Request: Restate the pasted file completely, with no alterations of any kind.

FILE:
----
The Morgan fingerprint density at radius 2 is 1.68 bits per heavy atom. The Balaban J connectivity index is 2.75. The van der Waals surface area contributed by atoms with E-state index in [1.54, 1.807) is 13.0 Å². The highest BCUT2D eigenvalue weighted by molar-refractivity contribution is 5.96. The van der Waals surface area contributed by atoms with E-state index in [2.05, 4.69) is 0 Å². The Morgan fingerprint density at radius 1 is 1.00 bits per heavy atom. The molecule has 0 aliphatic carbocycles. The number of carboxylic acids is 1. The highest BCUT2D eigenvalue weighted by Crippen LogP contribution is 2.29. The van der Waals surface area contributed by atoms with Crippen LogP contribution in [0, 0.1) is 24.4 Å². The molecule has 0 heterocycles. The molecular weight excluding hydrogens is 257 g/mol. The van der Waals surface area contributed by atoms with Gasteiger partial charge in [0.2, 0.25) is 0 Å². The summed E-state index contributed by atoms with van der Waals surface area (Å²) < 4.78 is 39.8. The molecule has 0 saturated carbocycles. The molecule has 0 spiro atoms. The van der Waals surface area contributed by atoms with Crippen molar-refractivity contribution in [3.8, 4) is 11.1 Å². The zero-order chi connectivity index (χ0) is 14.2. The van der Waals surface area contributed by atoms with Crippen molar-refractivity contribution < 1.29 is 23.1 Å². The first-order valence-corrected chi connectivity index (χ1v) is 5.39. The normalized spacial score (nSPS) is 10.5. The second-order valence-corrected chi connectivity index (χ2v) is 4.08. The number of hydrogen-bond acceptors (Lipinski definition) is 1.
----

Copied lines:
The Morgan fingerprint density at radius 2 is 1.68 bits per heavy atom. The Balaban J connectivity index is 2.75. The van der Waals surface area contributed by atoms with E-state index in [1.54, 1.807) is 13.0 Å². The highest BCUT2D eigenvalue weighted by molar-refractivity contribution is 5.96. The van der Waals surface area contributed by atoms with E-state index in [2.05, 4.69) is 0 Å². The Morgan fingerprint density at radius 1 is 1.00 bits per heavy atom. The molecule has 0 aliphatic carbocycles. The number of carboxylic acids is 1. The highest BCUT2D eigenvalue weighted by Crippen LogP contribution is 2.29. The van der Waals surface area contributed by atoms with Crippen LogP contribution in [0, 0.1) is 24.4 Å². The molecule has 0 heterocycles. The molecular weight excluding hydrogens is 257 g/mol. The van der Waals surface area contributed by atoms with Gasteiger partial charge in [0.2, 0.25) is 0 Å². The summed E-state index contributed by atoms with van der Waals surface area (Å²) < 4.78 is 39.8. The molecule has 0 saturated carbocycles. The molecule has 0 spiro atoms. The van der Waals surface area contributed by atoms with Crippen molar-refractivity contribution in [3.8, 4) is 11.1 Å². The zero-order chi connectivity index (χ0) is 14.2. The van der Waals surface area contributed by atoms with Crippen molar-refractivity contribution < 1.29 is 23.1 Å². The first-order valence-corrected chi connectivity index (χ1v) is 5.39. The normalized spacial score (nSPS) is 10.5. The second-order valence-corrected chi connectivity index (χ2v) is 4.08. The number of hydrogen-bond acceptors (Lipinski definition) is 1.